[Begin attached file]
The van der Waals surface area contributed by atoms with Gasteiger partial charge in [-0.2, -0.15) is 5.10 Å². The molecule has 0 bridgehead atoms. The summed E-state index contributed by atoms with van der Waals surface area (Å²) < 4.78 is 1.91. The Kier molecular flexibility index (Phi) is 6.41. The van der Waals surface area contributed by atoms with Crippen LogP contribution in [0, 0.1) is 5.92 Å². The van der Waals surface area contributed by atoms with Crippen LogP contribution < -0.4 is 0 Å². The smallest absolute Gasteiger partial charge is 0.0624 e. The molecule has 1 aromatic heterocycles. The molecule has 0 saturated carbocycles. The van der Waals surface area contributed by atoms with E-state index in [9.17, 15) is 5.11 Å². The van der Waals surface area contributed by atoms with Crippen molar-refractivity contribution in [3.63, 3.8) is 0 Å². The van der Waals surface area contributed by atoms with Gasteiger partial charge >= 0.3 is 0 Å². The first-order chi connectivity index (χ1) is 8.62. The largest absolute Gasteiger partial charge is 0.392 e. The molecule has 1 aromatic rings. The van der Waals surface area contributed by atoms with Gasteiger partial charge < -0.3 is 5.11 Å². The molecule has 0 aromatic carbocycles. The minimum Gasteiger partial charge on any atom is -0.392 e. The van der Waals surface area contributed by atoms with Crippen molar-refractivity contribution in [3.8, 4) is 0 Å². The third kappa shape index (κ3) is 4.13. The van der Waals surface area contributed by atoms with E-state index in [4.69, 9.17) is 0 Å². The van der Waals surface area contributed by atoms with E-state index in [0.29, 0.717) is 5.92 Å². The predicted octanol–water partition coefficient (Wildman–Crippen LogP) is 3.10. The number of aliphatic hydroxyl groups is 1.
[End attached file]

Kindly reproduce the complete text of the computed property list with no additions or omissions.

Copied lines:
The van der Waals surface area contributed by atoms with Gasteiger partial charge in [-0.2, -0.15) is 5.10 Å². The molecule has 0 bridgehead atoms. The summed E-state index contributed by atoms with van der Waals surface area (Å²) < 4.78 is 1.91. The Kier molecular flexibility index (Phi) is 6.41. The van der Waals surface area contributed by atoms with Crippen LogP contribution in [0, 0.1) is 5.92 Å². The van der Waals surface area contributed by atoms with Crippen LogP contribution < -0.4 is 0 Å². The smallest absolute Gasteiger partial charge is 0.0624 e. The molecule has 1 aromatic heterocycles. The molecule has 0 saturated carbocycles. The van der Waals surface area contributed by atoms with E-state index in [9.17, 15) is 5.11 Å². The van der Waals surface area contributed by atoms with Crippen molar-refractivity contribution in [3.63, 3.8) is 0 Å². The van der Waals surface area contributed by atoms with Gasteiger partial charge >= 0.3 is 0 Å². The first-order chi connectivity index (χ1) is 8.62. The largest absolute Gasteiger partial charge is 0.392 e. The molecule has 1 aromatic rings. The van der Waals surface area contributed by atoms with Gasteiger partial charge < -0.3 is 5.11 Å². The molecule has 0 aromatic carbocycles. The minimum Gasteiger partial charge on any atom is -0.392 e. The van der Waals surface area contributed by atoms with Crippen molar-refractivity contribution in [3.8, 4) is 0 Å². The third kappa shape index (κ3) is 4.13. The van der Waals surface area contributed by atoms with E-state index in [4.69, 9.17) is 0 Å². The van der Waals surface area contributed by atoms with E-state index in [0.29, 0.717) is 5.92 Å². The predicted octanol–water partition coefficient (Wildman–Crippen LogP) is 3.10. The number of aliphatic hydroxyl groups is 1.